Findings from the design and construction monitoring of an earthworks treatment at Flagstaff Hill, Dunedin

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Findings from the design and construction monitoring of an earthworks treatment at Flagstaff Hill, Dunedin


Flagstaff Hill, also known as Observation Point, is a large hill situated in Port Chalmers, Dunedin. The hill is made up of Dunedin volcanic rock, characterised by Port Chalmers Breccia in the upper section and Dolerite in the lower section. The hill has been subject to several slip events since 1999, resulting in instability and rockfall towards the footpath and the road immediately below.

An earthworks solution has been designed and constructed in stages to stabilise the hill through excavations to flatten the steep slopes and remove areas of known instability. The solution has been adopted based on the geological investigations and mapping of the rock face and involves creating benches within Breccia in the upper section of the slope, followed by a uniform slope angle of approximately 45 degrees within Dolerite in the lower section. Construction of the second stage of the project was undertaken in 2019 and involved excavation of around 40,000 m3 of slope materials within a residential setting over an approximately 4-month period.

This paper presents a summary of the site history and discusses the design approach adopted to stabilise the hill. The paper also discusses some of the findings and lessons learnt from the design as well as the construction of the most recent stage of the project.


Flagstaff Hill, also known as Observation Point, is a large hill situated in Port Chalmers, Dunedin. The hill is in the order of 50m high, with slope angles ranging between typically 50 to 70 degrees. The hill is made up of Dunedin volcanic rocks, characterised by Port Chalmers Breccia in the upper section and Dolerite in the lower section.

The site has been subject to ongoing instability, particularly since major excavation in 1996. The instability has resulted in rockfall towards the footpath and the road immediately below. An earthwork solution has been designed and constructed in various stages between 1999 and 2019 to improve the kinematic stability of the hill by removing the over-steepened sections of the slope.

This paper highlights the site history and the remedial design approach adopted and discusses the key lessons learnt during the 2019 construction of the latest stage of the project.

Site description


The Flagstaff Hill site (the ‘site’) is situated in the suburb of Port Chalmers, approximately 14.0 km to the north-east of Central Dunedin. The approximate location of the site in relation to Dunedin CBD is presented on Figure 1 below.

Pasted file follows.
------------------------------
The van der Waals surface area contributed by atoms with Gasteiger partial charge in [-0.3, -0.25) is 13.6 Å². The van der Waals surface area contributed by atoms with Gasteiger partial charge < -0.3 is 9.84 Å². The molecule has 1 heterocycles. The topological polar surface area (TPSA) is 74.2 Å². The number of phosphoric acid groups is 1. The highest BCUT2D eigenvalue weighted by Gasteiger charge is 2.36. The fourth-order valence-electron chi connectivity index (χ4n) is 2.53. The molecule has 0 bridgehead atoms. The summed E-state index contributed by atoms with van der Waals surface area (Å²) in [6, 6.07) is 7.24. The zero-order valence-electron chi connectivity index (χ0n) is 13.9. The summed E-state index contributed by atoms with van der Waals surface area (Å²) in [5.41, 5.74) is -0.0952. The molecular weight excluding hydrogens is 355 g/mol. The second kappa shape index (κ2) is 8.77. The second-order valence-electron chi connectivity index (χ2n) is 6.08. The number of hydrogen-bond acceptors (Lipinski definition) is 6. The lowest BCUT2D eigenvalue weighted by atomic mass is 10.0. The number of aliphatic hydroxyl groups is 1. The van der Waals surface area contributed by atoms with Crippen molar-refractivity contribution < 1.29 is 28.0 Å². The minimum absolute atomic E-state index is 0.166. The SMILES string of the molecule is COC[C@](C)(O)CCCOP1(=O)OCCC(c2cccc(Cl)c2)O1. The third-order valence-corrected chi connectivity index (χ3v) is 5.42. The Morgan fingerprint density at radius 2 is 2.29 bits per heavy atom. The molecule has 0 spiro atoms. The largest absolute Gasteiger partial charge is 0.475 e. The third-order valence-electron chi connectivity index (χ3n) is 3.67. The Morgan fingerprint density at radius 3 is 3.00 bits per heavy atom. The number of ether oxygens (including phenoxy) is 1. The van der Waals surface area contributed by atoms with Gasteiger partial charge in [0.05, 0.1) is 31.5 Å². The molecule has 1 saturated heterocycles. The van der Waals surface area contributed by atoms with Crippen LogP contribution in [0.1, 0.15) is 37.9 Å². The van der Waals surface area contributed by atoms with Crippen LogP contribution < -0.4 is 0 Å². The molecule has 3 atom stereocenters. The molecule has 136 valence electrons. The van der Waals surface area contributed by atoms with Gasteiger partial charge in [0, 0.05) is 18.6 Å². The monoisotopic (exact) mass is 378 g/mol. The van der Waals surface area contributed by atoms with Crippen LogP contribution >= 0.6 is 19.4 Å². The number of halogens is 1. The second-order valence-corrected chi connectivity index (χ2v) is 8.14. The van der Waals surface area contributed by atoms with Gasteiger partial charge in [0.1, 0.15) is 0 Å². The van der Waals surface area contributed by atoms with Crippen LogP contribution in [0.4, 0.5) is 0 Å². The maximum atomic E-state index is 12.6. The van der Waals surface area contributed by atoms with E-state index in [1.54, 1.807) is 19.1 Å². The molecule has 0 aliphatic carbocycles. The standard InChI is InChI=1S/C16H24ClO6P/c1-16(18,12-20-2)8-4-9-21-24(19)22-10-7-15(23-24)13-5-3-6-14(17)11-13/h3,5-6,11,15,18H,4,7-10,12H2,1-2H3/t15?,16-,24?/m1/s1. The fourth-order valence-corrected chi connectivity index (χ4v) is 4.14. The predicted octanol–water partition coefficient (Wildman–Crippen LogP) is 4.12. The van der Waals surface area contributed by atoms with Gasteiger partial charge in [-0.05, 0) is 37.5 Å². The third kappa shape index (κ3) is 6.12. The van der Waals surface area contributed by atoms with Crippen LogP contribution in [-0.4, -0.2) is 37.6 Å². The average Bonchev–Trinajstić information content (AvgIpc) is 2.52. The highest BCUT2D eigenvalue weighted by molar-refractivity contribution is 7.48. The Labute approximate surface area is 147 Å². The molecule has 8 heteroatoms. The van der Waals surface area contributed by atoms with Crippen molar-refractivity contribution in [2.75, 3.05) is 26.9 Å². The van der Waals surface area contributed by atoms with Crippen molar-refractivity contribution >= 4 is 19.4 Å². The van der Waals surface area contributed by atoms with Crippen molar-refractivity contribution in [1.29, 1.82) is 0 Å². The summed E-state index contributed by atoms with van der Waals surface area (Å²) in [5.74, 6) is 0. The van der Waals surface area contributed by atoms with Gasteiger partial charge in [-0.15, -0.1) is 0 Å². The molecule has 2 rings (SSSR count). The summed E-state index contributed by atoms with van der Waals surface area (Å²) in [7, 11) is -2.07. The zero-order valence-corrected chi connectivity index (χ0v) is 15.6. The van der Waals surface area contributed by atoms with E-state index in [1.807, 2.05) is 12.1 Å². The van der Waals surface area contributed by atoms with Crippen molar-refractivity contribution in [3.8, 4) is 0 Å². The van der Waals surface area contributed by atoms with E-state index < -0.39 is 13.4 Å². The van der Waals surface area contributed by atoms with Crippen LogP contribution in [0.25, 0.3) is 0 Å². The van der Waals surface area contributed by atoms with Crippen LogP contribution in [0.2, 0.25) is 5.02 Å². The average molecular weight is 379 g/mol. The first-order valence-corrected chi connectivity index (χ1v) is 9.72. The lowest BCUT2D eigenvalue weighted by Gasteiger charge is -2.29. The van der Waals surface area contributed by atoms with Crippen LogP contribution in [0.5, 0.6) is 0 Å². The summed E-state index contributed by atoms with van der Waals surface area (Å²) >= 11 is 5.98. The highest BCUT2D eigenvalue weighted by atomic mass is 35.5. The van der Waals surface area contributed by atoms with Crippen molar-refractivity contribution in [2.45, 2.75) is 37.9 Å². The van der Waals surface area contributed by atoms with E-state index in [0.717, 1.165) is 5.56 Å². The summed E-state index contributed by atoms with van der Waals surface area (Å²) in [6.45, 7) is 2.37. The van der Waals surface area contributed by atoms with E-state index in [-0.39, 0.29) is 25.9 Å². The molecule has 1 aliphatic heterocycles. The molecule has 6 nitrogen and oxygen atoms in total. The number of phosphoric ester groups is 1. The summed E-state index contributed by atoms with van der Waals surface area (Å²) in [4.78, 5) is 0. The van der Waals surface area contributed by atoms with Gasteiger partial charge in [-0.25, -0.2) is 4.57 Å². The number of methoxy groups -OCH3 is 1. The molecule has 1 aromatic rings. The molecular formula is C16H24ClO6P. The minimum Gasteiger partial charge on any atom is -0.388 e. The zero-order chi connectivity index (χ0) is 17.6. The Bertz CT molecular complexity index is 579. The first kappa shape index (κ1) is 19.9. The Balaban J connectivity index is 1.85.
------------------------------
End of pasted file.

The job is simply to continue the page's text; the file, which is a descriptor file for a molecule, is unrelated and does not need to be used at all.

Figure 1: Approximate site location relative to Dunedin CBD (image courtesy of DCC’s Web Map)


A major part of the Port Otago development works in the mid 1990’s was the reclamation of the ‘Back Beach’ area which currently accommodates Port Otago’s logging and dairy warehousing activities. This reclamation was primarily formed from the material sourced from Flagstaff Hill.

Practical completion of the reclamation work was achieved in December 1995, however ongoing and minor instability of the slope experienced from 1996 through to 1999 led to concern being established on the long-term stability of the hill. In September 1999, a significant slip on the excavated slope occurred following a heavy rainfall event. Run out from this slip crossed the Beach Street, with rock debris reaching the logging facility as shown on Figure 2 below.

Figure : Photographs of the site following 1999 event

In 2000, Opus International Consultants Limited (now WSP) undertook the geotechnical and geological investigations and developed a long-term solution to improve the stability of the cut batters that had been created during the reclamation borrow operation. The physical remedial work was staged to initially address mitigation of the most unstable western portion of the slope (referred to as Stage 1 works). A factor in this staging decision was the limited availability of spoil disposal sites at the time and their insufficient capacity to accommodate the total volume expected to be generated by the full remediation programme. The design included construction of benches within the upper section of the slope to allow for practical construction access from above together with the establishment of landscaping vegetation in this area.

With commitment to further spoil disposal arrangements and resource consenting in 2016, construction of Stage 2 of the project was undertaken by Fulton Hogan Ltd over an approximately 4-month period in 2019. This latest phase of work included extending the remedial earthworks solutions to an approximately 200 m long section of the hill immediately to the east of the Stage 1 works. The extended period of time between completion of stage 1 and commitment to stage 2 works enabled a review of the performance of the Stage 1 works relative to design expectations to be undertaken to confirm the suitability of the earlier design solution for the eastern flank.


The Published Geology Map by GNS Science indicates the site is underlain by Dunedin Volcanic Group trachytic rocks (Unit Mb). This unit predominantly consists of trachytic flows, pyroclastic deposits and subvolcanic intrusives of Miocene age. An extract from the Web Map is presented on Figure 3 below.

Dunedin Volcanic Group trachytic rocks (Unit Mb)

Late Quaternary alluvium and colluvium (Unit IQa)

Approximate site location (indicative only)

Figure 3: Site geology (image courtesy of the GNS Web Map)

The hill consists of Dolerite overlain by Port Chalmers Breccia. The sequence is associated with the first main eruptive sequence of the Dunedin Volcanic Field.

The Dolerite is likely the eroded remnant of a former plug intruded into the Port Chalmers vent. This is a hard medium to fine grained rock that contains many discontinuities. The Dolerite appears to be consistent across the site.